“You don’t get many last 16 matches in front of a crowd like this. It was a great feeling when you walk into the arena.”
Women’s gold medallist Nicol David defeated Megan Craig, a 21-year-old New Zealander making her first international appearance in Europe, 11-7, 11-6, 11-5.
“It was amazing – the best experience of my life, for sure,” said the 16th seed Kiwi. “You couldn’t ask for more: playing on an all-glass court, in front of this amazing crowd, and against the number one in the world – it just doesn’t get any better. It’s so good for squash.
“Getting selected to be here has been my biggest goal for a long time – and I guess the next will be to break into the world’s top 30 and winning some big events. I really want squash to be in the Olympics – I could be in my prime then!
“I’m now looking forward to playing in the doubles. I’m playing with Kylie Lindsay and we meet Nicol and (Low) Wee Wern in the first round. We played them recently and lost by just one point!”
New Zealand will be represented in both quarter-finals – by third seed Joelle King in the women’s and Campbell Grayson in the men’s. 12th seed Grayson ended unseeded Zambian Kelvin Ndhlovu‘s run, winning 11-4, 11-6, 11-4, while King defeated India’s Joshana Chinappa 11-3, 11-8, 8-11, 11-5.
“I’m glad to get through that one. I started off really well and had a patch where Joshana really came back and had a bit of momentum but I relaxed again in the fourth and got the win,” said world No4 King.
“The crowd was amazing – I had butterflies in my stomach coming out there. The court is probably one of the best courts I’ve ever played on.
“I guess it is the biggest event of my career. I’ve probably been preparing since I lost in the quarter-finals in the singles last time.”
“I made it this far four years ago but need to look forward to a good win tomorrow to give myself medal chances.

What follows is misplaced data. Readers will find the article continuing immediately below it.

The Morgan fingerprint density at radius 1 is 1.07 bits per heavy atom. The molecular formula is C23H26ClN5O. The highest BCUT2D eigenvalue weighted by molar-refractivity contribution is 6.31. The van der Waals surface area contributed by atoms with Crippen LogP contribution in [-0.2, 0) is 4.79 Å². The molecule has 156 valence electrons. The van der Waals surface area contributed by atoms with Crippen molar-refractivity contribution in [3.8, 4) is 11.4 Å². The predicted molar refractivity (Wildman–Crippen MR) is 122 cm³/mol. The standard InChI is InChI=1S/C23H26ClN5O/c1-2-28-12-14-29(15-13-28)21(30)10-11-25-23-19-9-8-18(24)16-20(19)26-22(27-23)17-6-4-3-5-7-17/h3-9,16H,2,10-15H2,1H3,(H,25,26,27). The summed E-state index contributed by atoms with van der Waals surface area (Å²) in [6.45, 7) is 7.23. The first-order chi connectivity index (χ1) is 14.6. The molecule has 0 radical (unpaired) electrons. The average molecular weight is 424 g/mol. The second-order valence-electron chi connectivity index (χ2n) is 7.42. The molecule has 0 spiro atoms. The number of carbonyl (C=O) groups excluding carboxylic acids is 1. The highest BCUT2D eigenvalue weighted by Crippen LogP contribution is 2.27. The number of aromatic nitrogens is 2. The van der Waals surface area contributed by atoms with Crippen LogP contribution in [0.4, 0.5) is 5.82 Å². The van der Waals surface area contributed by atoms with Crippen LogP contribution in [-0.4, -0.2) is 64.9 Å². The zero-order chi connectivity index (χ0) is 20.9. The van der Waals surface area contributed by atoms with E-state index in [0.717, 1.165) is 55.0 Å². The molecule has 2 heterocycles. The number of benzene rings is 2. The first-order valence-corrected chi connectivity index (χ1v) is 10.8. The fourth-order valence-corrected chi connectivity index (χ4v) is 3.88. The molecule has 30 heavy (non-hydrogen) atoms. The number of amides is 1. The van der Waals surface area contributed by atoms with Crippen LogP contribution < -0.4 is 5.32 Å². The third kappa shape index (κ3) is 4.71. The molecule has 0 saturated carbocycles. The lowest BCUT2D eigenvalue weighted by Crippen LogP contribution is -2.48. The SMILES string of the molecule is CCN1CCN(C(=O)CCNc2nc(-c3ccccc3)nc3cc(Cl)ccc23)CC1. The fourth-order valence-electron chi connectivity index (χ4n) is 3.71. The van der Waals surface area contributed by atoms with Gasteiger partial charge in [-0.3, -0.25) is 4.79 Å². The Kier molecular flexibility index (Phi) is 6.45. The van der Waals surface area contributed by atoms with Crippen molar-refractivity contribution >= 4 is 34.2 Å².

“The atmosphere here is amazing – just unbelievable. It’s like a Coliseum – like playing in a pit of Scots! Hopefully the crowd will switch their allegiances to me tomorrow!”
Pilley will line up against England’s Peter Barker, bronze medallist in 2010.
“It was a relief when I saw the draw and realised I wasn’t in the same quarter as one of the top two seeds,” continued Pilley. “But Pete is a good player who has beaten me the last five or six times.”
Madeline Perry, one of a handful of players celebrating a fifth successive appearance in the Games, takes Northern Ireland interest into the quarters for the third time in a row after an 11-4, 10-12, 11-8, 11-5 win over Australian Kasey Brown.
“Delhi was stressful for me – so it’s all about enjoying it this time,” said the 37-year-old world No11 from Belfast. “I’ve always struggled with Kasey – she’s beaten me a good few times. But today I felt I was in control of most of the rallies.
“I tore my adductor a few months ago which knocked me back a bit – and it’s only the last month or so that I’ve felt normal!
“Retirement? I think I said it after the last three Commonwealth Games – and I’m still here. But I think this will definitely be my last Games!”
“I played pretty well in the first two games but Steve did fantastically well to take the next two,” said the world No4 seed from Kolkata after his 11-2, 11-5, 4-11, 6-11, 11-8 victory.
“It was neck and neck in the fifth – I was 7-6 down but managed to string together four or five points in a row to take the match.
“Winning a match like that is physically demanding, but it gives you a lot of confidence mentally,” Ghosal continued. “I have really been focussing on the Commonwealth Games for the last six or seven months. I am very happy to be the first Indian to make the quarter-finals.”